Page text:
|Padres officially open Dominican Republic baseball academy|
|Written by Admin|
|Tuesday, 29 April 2008 12:13|
The team planned to officially open the Padres Dominican Republic Baseball Park in Najayo, San Cristobal, on Wednesday. The $8 million, 15-acre park will house the club's international baseball academy and serve as the hub for the organization's Latin American baseball operations.
While the Padres have been successful in the past in signing players from Mexico and Puerto Rico, they've done ``poorly'' in scouting the rest of Latin America, especially the talent-rich Dominican, CEO Sandy Alderson said.
``You just have to look at our 40-man roster to reach that conclusion,'' Alderson said. ``Historically, I don't think we've had many players in San Diego from the Dominican Republic.''
The Padres don't have any Dominicans on their 25- or 40-man rosters. The Padres have only one Latin American player on their 40-man roster who began his pro career in the organization.
``Our hope is that in the next four to five years that we'll have several players that are of Latin American descent that are on our 40-man roster that are homegrown,'' general manager Kevin Towers said.
While almost all the other big league organizations have an academy in the Dominican, Towers said the Padres' park is ``by far the nicest complex on the island. Now it's up to us to put a good product in there. If we plan on being a major force down there, we had to have that in place at least as a start.''
The Padres' push in the Dominican Republic came from owner John Moores. While the Padres had a complex there, it wasn't producing much for the farm system and it, ``like many others in this country, was simply awful,'' Moores said.
``We all believe that this state-of-the-art facility will pay dividends for the Padres and help the club remain competitive for years to come,'' Moores added.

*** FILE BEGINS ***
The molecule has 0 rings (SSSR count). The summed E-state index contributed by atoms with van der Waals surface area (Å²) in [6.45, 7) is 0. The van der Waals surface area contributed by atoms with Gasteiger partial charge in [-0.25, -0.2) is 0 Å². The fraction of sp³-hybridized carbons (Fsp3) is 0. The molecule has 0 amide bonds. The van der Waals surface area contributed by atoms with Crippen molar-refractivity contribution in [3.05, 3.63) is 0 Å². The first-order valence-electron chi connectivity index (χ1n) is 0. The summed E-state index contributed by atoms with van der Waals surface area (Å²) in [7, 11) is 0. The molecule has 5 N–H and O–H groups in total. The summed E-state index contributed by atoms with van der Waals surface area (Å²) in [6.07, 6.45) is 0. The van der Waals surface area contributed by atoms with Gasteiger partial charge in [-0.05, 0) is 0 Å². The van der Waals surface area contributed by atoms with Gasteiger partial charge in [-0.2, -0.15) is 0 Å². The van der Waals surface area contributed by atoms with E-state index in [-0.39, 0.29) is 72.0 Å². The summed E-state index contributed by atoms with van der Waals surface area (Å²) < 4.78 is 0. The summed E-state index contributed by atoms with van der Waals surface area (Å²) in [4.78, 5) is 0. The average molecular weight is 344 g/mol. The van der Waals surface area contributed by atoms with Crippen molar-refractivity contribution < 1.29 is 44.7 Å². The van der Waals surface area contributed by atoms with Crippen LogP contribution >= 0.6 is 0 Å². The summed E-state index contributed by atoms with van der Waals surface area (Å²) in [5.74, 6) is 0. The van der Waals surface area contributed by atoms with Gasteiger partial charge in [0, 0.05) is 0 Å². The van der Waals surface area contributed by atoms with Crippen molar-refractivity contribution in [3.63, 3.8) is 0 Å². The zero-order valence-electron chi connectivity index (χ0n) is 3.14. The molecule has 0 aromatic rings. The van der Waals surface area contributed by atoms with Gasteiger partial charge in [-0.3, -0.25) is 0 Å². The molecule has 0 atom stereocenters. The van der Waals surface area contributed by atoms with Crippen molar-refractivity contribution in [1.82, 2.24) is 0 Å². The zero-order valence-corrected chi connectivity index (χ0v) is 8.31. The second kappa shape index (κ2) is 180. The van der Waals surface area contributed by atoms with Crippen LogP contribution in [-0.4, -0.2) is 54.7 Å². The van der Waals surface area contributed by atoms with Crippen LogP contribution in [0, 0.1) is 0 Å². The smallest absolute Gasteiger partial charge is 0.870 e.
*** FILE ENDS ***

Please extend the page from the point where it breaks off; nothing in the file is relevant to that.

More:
About 35 players have been using the academy for a few weeks, and it can accommodate up to 70. Towers said it's as nice as most big league clubs' spring training complexes. It has two full fields and a half field, indoor batting cages and covered pitching mounds, plus a weight room. There's a dormitory for the players, separate quarters for the coaching staff, a dining hall and a classroom with computers to help players continue their education, particularly in learning English.
``It's about developing a player on the field and developing a player off the field,'' said Randy Smith, the former general manager who's the Padres' director of international scouting.
``We're looking into giving them a chance to continue their education,'' said Smith, who likens the academy to a boarding school that will operate 10 months out of the year. ``A lot of their premium players drop out of school at a very early age. There's a lot of off-the-field stuff we need to help them with as well.''
The Padres will cater to lesser-profile players, who would command smaller signing bonuses.
``For us to be one of the best teams in Latin America, we've got to get the diamond in the rough,'' Smith said. ``I think this gives us a better opportunity for that.''
Smith said he's heard from division rivals that the Padres will be more of a threat in the region now that they have the academy.
``This will put us on the map,'' he said. ``Now we've got to follow through and sign them and develop them.''
The typical Dominican prospects are 16 or 17 years old, so it could be a while before one of them makes it all the way to big league club.
``But those players will show up in our farm system and we'll be able to tell well before one arrives on the major league club whether this program has been successful or not,'' Alderson said.
``It's a great location. It's a great place for these kids to be able to play and develop,'' he said.